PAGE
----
The House re-jected a Republican-led attempt Friday to enhance the president's ability to negotiate trade treaties, as what once was a top priority of President Clinton before he became entangled in campaign-season politics.

The effort to give the president so-called fast-track negotiating powers was defeated by 243-180, killing it until at least next year. Its demise came as no surprise to lobbyists and vote counters from both sides, who for days had realized the proposal was hopelessly doomed.Republicans said they wanted one last crack during this Congress at helping to expand U.S. trade opportunities, especially as farm prices are plummeting at home and economies are stumbling abroad. With Election Day barely five weeks away, they didn't hesitate to point their fingers at fast track's Democratic foes.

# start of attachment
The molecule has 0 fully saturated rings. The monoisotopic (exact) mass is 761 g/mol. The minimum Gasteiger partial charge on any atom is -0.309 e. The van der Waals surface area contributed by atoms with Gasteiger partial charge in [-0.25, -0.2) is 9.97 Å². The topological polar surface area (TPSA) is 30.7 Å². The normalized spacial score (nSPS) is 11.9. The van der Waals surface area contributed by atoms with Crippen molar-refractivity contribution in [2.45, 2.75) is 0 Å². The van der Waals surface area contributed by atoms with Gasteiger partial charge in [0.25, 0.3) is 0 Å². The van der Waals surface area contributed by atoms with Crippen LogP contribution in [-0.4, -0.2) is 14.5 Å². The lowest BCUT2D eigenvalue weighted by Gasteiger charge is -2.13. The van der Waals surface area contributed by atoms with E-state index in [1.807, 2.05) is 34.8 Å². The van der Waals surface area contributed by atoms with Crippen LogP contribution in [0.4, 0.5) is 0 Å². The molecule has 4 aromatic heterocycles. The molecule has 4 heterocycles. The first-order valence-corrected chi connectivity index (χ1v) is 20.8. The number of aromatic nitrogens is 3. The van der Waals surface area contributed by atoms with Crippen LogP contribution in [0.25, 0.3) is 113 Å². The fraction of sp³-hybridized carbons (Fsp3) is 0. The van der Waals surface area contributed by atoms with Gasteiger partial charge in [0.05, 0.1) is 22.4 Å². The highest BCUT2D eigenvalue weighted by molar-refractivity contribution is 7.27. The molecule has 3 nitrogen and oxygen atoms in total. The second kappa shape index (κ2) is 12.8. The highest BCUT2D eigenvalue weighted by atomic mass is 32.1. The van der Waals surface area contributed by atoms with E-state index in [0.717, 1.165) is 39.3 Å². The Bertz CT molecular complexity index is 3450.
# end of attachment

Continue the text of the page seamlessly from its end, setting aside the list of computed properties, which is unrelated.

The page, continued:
"If this goes down and we end up in a steep, worldwide depression, some of us will have the comfort of knowing we cast the right vote," House Speaker Newt Gingrich, R-Ga., said just before the vote.

Clinton said the blame lay with Republicans for staging the vote in the heat of the election season.

"Now was clearly the wrong time to vote on it," the president said in a written statement. He added, "At a time when we need to forge a new consensus on trade, Congress has chosen partisanship over progress."

Clinton's earlier embrace of the expanded authority had helped mark him as a centrist who differed from more traditional, protectionist-minded Democrats. But the White House objected when Republicans scheduled the vote so close to the November congressional elections, arguing that the GOP was forcing some Democrats in closely contested districts to risk angering hometown union members, farmers, environmentalists and business interests.

So this time, the administration withheld its support, turning the issue into a testy partisan fracas.